Severe gastrointestinal involvement in children with the acquired immunodeficiency syndrome

Lucille C. McLoughlin, Kenneth S. Nord, Vijay V. Joshi, James Oleske

Research output: Contribution to journalArticle

39 Citations (Scopus)

Abstract

Five children with the acquired immunodeficiency syndrome (AIDS) and unusual gastrointestinal disease are described. Two children presented with malnutrition, abdominal distention, and diarrhea. One was found to have moderately severe villus atrophy on jejunal biopsy and was initially thought to have celiac disease. Jejunal biopsy from the second child revealed infiltration of the mucosa with acid-fast bacilli-laden macrophages. A third child suffered recurrent abdominal pain, progressive weight loss, diarrhea, and severe gastrointestinal hemorrhage secondary to infection with cytomegalovirus. Pseudomembranous necrotizing jejunitis associated with overgrowth of Klebsiella pneumoniae in the duodenal fluid occurred in one patient. The fifth child presented in the newborn period with Serratiu marces-cens cholecystitis. Gastrointestinal disease in children with AIDS may be due to idiopathic villus atrophy and bacterial or opportunistic infection.

Original languageEnglish (US)
Pages (from-to)517-524
Number of pages8
JournalJournal of pediatric gastroenterology and nutrition
Volume6
Issue number4
DOIs
StatePublished - Jan 1 1987

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Acquired Immunodeficiency Syndrome
Gastrointestinal Diseases
Atrophy
Diarrhea
Biopsy
Cholecystitis
Gastrointestinal Hemorrhage
Opportunistic Infections
Klebsiella pneumoniae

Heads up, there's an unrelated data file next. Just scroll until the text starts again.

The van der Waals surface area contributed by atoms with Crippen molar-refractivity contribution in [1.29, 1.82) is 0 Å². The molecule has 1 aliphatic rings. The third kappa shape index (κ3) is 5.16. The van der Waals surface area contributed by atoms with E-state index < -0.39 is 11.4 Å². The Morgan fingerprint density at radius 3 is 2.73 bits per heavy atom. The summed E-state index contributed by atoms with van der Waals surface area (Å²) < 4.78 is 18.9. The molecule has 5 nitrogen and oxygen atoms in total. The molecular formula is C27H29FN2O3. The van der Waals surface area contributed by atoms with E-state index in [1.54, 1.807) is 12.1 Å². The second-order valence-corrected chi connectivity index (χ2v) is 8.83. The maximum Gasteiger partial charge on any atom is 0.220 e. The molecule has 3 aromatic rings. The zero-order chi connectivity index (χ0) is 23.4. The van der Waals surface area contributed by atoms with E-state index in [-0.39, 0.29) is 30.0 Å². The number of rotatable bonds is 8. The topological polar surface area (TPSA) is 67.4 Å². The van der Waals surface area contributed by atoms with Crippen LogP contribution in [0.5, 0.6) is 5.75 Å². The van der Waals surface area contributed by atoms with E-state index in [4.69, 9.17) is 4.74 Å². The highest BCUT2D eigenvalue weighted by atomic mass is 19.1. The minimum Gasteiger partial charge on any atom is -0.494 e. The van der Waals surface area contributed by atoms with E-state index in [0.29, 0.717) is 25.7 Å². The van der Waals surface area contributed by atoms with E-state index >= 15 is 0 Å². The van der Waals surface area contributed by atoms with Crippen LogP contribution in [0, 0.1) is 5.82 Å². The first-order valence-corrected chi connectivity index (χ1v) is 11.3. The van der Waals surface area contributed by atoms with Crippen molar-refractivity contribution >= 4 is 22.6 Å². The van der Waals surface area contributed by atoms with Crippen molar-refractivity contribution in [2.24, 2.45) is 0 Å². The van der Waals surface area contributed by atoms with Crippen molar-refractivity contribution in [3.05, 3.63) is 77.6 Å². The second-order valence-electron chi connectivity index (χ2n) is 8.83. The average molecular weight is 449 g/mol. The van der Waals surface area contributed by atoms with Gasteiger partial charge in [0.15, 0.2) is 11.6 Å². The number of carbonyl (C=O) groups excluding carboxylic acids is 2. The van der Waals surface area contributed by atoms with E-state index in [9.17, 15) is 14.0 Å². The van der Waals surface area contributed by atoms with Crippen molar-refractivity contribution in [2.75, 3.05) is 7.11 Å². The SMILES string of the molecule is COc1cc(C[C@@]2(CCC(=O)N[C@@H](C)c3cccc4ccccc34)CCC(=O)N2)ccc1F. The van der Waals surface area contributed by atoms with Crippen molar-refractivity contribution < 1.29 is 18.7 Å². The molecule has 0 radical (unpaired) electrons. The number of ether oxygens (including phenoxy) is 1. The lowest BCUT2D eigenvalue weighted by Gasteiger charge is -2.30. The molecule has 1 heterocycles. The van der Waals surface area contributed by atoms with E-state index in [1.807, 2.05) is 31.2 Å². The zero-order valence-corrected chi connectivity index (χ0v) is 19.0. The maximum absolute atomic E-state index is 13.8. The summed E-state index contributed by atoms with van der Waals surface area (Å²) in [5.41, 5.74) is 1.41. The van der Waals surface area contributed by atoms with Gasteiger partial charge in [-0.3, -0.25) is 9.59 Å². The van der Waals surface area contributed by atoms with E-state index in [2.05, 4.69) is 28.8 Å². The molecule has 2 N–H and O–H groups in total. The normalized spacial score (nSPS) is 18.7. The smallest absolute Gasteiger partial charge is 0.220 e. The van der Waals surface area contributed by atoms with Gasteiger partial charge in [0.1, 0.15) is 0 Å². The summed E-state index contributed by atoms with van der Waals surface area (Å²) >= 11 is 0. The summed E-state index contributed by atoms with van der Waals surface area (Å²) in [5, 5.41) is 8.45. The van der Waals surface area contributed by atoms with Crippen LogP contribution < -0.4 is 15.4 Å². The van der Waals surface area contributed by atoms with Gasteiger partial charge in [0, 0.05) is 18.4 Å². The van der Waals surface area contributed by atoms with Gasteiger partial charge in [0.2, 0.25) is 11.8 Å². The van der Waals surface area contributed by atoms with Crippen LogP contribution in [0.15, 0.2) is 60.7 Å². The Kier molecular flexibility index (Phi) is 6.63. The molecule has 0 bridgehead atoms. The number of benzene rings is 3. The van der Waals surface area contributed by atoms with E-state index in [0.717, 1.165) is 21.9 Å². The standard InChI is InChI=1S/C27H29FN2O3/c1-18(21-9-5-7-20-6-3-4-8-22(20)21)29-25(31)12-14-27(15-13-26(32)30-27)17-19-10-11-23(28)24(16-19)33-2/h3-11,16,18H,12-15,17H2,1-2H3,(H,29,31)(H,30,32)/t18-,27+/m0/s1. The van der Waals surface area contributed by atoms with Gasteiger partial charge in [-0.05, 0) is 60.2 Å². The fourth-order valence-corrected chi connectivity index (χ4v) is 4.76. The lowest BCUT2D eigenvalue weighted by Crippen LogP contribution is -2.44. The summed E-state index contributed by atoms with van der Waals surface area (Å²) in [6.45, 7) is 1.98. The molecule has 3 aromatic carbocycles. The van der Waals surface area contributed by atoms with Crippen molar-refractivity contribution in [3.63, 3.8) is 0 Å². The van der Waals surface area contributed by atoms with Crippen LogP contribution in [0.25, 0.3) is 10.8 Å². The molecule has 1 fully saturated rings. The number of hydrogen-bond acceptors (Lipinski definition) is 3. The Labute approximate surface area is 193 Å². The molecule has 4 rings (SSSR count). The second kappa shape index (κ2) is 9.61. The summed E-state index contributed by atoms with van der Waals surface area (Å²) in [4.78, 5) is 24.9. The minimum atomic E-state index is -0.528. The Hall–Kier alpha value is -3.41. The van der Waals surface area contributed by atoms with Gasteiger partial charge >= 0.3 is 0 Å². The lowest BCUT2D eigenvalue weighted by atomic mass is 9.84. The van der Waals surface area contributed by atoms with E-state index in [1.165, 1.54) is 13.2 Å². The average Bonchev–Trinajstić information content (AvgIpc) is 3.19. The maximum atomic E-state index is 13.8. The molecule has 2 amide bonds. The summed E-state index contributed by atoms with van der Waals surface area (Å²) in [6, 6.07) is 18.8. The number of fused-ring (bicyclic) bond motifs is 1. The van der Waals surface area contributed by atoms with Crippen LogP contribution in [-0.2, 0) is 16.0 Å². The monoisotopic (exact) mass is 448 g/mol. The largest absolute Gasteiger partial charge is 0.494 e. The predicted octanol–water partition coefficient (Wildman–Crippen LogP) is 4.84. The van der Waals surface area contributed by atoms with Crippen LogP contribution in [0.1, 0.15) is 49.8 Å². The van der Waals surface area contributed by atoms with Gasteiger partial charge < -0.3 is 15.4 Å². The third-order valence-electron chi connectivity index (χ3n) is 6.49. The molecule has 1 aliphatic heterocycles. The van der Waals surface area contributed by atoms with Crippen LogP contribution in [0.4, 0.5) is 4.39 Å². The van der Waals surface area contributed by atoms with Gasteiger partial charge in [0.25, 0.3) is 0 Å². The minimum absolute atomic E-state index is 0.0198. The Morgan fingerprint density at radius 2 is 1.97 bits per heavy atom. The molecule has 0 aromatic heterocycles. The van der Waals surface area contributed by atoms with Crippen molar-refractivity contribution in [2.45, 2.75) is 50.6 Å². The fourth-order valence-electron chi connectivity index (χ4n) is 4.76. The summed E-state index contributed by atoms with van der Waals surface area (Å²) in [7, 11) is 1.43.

Celiac Disease
Cytomegalovirus
Coinfection
Bacterial Infections
Malnutrition
Bacillus
Abdominal Pain
Weight Loss
Mucous Membrane
Macrophages
Newborn Infant

All Science Journal Classification (ASJC) codes

  • Pediatrics, Perinatology, and Child Health
  • Gastroenterology

Keywords

  • Acquired immunodeficiency syndrome
  • Enteropathy
  • Mucosal immunity
  • Opportunistic infection
  • Pseudomembranous necrotizing jejunitis
  • Serratiu mar-cescens cholecystitis
  • Villus atrophy

Cite this

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abstract = "Five children with the acquired immunodeficiency syndrome (AIDS) and unusual gastrointestinal disease are described. Two children presented with malnutrition, abdominal distention, and diarrhea. One was found to have moderately severe villus atrophy on jejunal biopsy and was initially thought to have celiac disease. Jejunal biopsy from the second child revealed infiltration of the mucosa with acid-fast bacilli-laden macrophages. A third child suffered recurrent abdominal pain, progressive weight loss, diarrhea, and severe gastrointestinal hemorrhage secondary to infection with cytomegalovirus. Pseudomembranous necrotizing jejunitis associated with overgrowth of Klebsiella pneumoniae in the duodenal fluid occurred in one patient. The fifth child presented in the newborn period with Serratiu marces-cens cholecystitis. Gastrointestinal disease in children with AIDS may be due to idiopathic villus atrophy and bacterial or opportunistic infection.",
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Severe gastrointestinal involvement in children with the acquired immunodeficiency syndrome. / McLoughlin, Lucille C.; Nord, Kenneth S.; Joshi, Vijay V.; Oleske, James.

In: Journal of pediatric gastroenterology and nutrition, Vol. 6, No. 4, 01.01.1987, p. 517-524.

Research output: Contribution to journalArticle

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AB - Five children with the acquired immunodeficiency syndrome (AIDS) and unusual gastrointestinal disease are described. Two children presented with malnutrition, abdominal distention, and diarrhea. One was found to have moderately severe villus atrophy on jejunal biopsy and was initially thought to have celiac disease. Jejunal biopsy from the second child revealed infiltration of the mucosa with acid-fast bacilli-laden macrophages. A third child suffered recurrent abdominal pain, progressive weight loss, diarrhea, and severe gastrointestinal hemorrhage secondary to infection with cytomegalovirus. Pseudomembranous necrotizing jejunitis associated with overgrowth of Klebsiella pneumoniae in the duodenal fluid occurred in one patient. The fifth child presented in the newborn period with Serratiu marces-cens cholecystitis. Gastrointestinal disease in children with AIDS may be due to idiopathic villus atrophy and bacterial or opportunistic infection.

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